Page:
Regenerative Medicine Utrecht

Events

22 March 2018
18:00
Academie Gebouw

Michiel Croes

Thesis: Modulation of the immune response in strategies for bone regeneration

Promotors: prof.dr. F.C. Oner, prof dr, W.J.A. Dhert
Copromotors: dr. J. Alblas, dr. M.C. Kruyt
Defense date: 22 March 2018

Advanced bone reconstruction techniques are required when the natural bone healing mechanism fails. To date, the gold standard method to restore bone defects is to transplant patient-own or donor-derived bone. The huge demand for bone grafts makes bone the most transplanted tissue worldwide, leaving blood aside. There is a great need for alternatives, as bone transplantations inevitably lead to serious concerns in terms of safety, efficacy and costs.

Identifying novel bone-promoting strategies can lead to the formulation of advanced bone replacements. In this thesis, we investigated the feasibility of inducing a controlled inflammatory response to instigate bone regeneration. Study of the normal bone healing process shows that local factors expressed during acute inflammation contribute to different processes needed for new bone formation, including the recruitment of competent cells, osteogenesis, chondrogenesis and/or angiogenesis. During disease, inflammatory processes can also be linked to excessive new bone formation. We hypothesized that, under the right conditions, local delivery of pro-inflammatory stimuli can lead to a favourable osteogenic response.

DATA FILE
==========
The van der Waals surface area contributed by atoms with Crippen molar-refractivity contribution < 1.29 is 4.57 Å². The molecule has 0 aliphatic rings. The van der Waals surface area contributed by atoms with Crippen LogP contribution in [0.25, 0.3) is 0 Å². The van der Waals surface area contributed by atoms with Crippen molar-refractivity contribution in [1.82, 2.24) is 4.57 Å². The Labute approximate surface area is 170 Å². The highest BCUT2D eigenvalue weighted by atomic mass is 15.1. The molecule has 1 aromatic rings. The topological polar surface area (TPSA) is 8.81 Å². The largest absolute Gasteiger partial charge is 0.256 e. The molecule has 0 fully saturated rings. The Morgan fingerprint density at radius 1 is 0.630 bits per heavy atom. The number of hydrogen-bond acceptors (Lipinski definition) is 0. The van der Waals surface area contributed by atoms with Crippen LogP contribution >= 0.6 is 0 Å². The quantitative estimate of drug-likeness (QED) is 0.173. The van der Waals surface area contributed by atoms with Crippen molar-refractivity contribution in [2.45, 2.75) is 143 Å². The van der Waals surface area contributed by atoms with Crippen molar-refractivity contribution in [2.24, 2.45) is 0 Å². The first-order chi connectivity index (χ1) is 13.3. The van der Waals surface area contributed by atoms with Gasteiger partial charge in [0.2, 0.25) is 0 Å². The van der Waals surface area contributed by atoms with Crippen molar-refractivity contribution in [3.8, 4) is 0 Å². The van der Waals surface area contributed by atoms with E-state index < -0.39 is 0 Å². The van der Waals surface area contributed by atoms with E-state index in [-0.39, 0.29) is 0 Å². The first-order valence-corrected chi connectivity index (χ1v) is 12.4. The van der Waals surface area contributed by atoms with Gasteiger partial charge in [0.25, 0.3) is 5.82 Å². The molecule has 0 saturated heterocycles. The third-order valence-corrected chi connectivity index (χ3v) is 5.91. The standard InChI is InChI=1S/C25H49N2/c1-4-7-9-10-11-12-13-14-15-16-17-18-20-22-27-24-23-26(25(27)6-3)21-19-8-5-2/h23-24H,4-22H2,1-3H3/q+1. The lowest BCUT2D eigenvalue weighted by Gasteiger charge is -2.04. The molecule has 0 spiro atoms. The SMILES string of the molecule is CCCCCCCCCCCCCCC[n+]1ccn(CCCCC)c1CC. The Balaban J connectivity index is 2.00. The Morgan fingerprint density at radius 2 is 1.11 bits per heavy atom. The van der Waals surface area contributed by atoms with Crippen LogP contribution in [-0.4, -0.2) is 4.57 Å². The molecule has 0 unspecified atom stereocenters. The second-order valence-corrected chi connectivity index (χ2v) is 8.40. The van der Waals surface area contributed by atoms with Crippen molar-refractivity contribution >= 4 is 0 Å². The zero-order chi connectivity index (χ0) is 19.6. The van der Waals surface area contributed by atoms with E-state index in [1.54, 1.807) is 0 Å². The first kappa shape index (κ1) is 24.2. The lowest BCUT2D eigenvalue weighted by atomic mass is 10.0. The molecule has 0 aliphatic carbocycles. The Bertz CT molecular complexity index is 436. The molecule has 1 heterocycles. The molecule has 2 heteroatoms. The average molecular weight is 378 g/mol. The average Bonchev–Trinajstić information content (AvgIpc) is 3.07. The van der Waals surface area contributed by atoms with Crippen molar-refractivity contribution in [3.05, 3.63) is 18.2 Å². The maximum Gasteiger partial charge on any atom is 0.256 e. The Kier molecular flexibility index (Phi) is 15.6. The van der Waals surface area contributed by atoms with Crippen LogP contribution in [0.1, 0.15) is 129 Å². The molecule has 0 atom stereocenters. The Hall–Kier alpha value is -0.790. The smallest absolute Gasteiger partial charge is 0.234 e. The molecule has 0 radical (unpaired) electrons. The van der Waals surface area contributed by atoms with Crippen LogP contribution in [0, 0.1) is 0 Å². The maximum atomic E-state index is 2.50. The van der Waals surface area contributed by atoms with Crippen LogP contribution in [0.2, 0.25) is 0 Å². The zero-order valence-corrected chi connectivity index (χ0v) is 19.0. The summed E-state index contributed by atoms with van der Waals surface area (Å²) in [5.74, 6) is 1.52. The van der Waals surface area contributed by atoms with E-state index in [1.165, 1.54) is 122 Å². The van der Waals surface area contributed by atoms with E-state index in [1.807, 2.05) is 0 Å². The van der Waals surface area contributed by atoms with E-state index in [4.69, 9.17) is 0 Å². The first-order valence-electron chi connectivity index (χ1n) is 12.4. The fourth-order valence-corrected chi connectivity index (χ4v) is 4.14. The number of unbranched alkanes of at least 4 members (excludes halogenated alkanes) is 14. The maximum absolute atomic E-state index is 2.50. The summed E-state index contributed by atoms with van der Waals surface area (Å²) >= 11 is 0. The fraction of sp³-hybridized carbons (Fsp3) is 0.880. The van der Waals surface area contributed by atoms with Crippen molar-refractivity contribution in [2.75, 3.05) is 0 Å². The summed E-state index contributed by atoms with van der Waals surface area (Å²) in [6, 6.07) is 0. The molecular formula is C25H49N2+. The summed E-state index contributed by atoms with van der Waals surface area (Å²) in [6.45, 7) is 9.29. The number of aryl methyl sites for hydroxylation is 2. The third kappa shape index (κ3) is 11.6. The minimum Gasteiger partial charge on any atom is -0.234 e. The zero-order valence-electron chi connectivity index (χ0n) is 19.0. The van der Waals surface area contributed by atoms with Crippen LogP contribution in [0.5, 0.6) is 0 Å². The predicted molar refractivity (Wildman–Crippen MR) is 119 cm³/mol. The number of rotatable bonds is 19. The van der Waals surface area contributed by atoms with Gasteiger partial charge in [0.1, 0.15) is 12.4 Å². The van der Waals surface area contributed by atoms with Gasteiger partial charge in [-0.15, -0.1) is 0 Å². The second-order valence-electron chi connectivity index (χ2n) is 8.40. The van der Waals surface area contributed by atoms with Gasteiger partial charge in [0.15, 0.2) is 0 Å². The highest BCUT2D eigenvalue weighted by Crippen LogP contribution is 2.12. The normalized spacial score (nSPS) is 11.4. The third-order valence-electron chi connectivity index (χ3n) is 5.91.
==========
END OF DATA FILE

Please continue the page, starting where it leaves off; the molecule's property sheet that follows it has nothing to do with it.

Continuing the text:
In rabbit models of bone formation, we found that pro-inflammatory cytokines involved in the normal bone healing response (i.e. TNF-α, IL-17) can improve the effectiveness of osteogenic scaffolds. In vitro experiments showed that their stimulatory effects are mediated in part by potentiating the growth factor bone morphogenetic protein 2. This possibly mimics the natural crosstalk between inflammatory and osteoinductive cues during bone healing.

Following the clinical observation that certain infectious conditions lead to a tremendous amount of new bone, we demonstrated that the complex tissue response induced by killed bacteria, bacterial cell wall fragments, or single bacterial ligands can be harnessed to stimulate osteogenesis. Accordingly, the diverse responses induced by different bacterial ligands can serve as model compounds to advance our understanding of immune responses involved in bone regeneration. Bacterial ligands may also have therapeutic merit in strategies for bone regeneration, but only when the choice of the ligand and its delivery method leads to a controlled and local response.

In conclusion, we have pinpointed different classes of pro-inflammatory stimuli with osteo-stimulatory potential, which should next be confirmed in relevant locations and/or functional models.